The trial was terminated prematurely due to slow enrollment. At this time, a total of 1,399 patients had been randomized, 682 to 6-month DAPT and 717 to 12-month DAPT. Baseline characteristics were fairly similar between the two arms. Approximately 30% had diabetes, 22% were current smokers, and 18% had undergone prior PCI. Nearly two thirds of the patients were recruited for stable angina. About 31% had two-vessel disease and 11% had three-vessel disease, with the target vessel being left anterior descending (LAD) in 44%. Approximately 14% were bifurcation lesions, with a median lesion length of 18 mm and a median reference vessel diameter of 2.9 mm. An average of 1.62 stents were implanted per patient, with multivessel PCI performed in 28%.

At 12 months, 34% and 96% were taking DAPT in the two arms, respectively; the majority of patients in the short-duration arm were taking aspirin alone. The incidence of the primary endpoint was similar between the 6-month and 12-month DAPT arms (4.5% vs. 3.7%, p for noninferiority < 0.05, p for superiority = 0.47). Other endpoints at 12 months including cardiac mortality (0.7% vs. 0.4%, p = 0.44), myocardial infarction (MI) (2.3% vs. 2.1%, p = 0.75), stroke (0.9% vs. 0.3%, p = 0.14), and bleeding (0.6% vs. 1.1%, p = 0.28) were similar between the two arms. Definite or probable stent thrombosis were similar at 12 months (0.3% vs. 0.4%, p = 0.69) and 24 months (0.4% vs. 0.4%, p = 0.95). At 12 months, significant predictors of the primary endpoint were age, use of Endeavor stent, longer stent length, higher number of stents, and mean stent size.

Interpretation:

The results of the SECURITY trial indicate that a 6-month duration of DAPT may be noninferior for ischemic and bleeding outcomes to a 12-month duration in low-risk patients undergoing PCI with a second-generation DES. The trial was initially powered to detect a difference in stent thrombosis, and then modified to accommodate a composite endpoint to lower the sample size. Despite this, the trial was prematurely terminated due to slow recruitment, and <50% of the anticipated sample size was enrolled.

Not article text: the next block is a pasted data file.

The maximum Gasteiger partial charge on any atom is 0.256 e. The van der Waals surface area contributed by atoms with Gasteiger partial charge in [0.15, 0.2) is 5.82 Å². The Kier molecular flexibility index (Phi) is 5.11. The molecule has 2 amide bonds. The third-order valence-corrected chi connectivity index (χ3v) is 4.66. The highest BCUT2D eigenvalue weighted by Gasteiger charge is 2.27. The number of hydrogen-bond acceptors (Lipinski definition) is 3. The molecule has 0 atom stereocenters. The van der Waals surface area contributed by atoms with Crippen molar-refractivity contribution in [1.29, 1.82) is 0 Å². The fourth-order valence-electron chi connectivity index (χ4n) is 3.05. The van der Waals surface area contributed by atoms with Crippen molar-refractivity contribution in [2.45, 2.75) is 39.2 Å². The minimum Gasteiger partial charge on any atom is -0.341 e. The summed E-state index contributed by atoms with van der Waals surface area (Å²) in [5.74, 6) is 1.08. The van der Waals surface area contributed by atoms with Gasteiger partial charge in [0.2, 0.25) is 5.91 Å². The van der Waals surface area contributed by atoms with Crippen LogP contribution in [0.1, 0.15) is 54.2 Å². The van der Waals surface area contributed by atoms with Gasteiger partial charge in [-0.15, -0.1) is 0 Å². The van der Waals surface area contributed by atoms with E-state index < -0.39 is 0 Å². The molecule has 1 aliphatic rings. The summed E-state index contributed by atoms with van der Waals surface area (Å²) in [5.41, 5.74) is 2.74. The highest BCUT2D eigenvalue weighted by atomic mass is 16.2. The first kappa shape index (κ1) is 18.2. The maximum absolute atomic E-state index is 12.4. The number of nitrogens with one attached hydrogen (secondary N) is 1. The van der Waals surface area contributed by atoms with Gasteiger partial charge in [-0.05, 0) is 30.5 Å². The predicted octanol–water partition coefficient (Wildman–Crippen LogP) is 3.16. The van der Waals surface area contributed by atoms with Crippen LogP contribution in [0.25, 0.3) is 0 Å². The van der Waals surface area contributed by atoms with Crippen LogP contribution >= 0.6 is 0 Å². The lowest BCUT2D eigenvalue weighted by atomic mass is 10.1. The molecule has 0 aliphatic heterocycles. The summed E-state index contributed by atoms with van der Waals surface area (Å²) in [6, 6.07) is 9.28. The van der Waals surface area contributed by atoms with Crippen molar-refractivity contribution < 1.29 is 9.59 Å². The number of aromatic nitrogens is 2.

A number of other trials including EXCELLENT, OPTIMIZE, and PRODIGY have attempted to address a similar question regarding the optimal duration of DAPT following DES PCI. There is no conclusive evidence yet, but the totality of data suggests that a shorter duration may be possible in low-risk patients undergoing a second-generation DES implantation. Interestingly, while the OPTIMIZE trial used all Endeavor stents, in the current trial, use of the Endeavor stent was actually a risk factor for a higher risk of the primary outcome. The results of the large DAPT trial are eagerly awaited. Current American College of Cardiology/American Heart Association guidelines still recommend 12 months of DAPT following DES PCI.

References:

Colombo A, Chieffo A, Frasheri A, et al. Second Generation Drug-Eluting Stent Implantation Followed by Six- Versus Twelve-Month - Dual Antiplatelet Therapy - The SECURITY Randomized Clinical Trial. J Am Coll Cardiol 2014;Sep 15:[Epub ahead of print].

Editorial: Holmes DR. Art and Science. J Am Coll Cardiol 2014;Sep 15:[Epub ahead of print].

Presented by Dr. Antonio Colombo at the Transcatheter Cardiovascular Therapeutics meeting (TCT 2014), Washington, DC, September 15, 2014.

Clinical Topics: Invasive Cardiovascular Angiography and Intervention, Stable Ischemic Heart Disease, Chronic Angina

Keywords: Myocardial Infarction, Stroke, Angina, Stable, Drug-Eluting Stents, Thrombosis, Risk Factors, Piperazines, Ticlopidine, Diabetes Mellitus, Percutaneous Coronary Intervention, Transcatheter Cardiovascular Therapeutics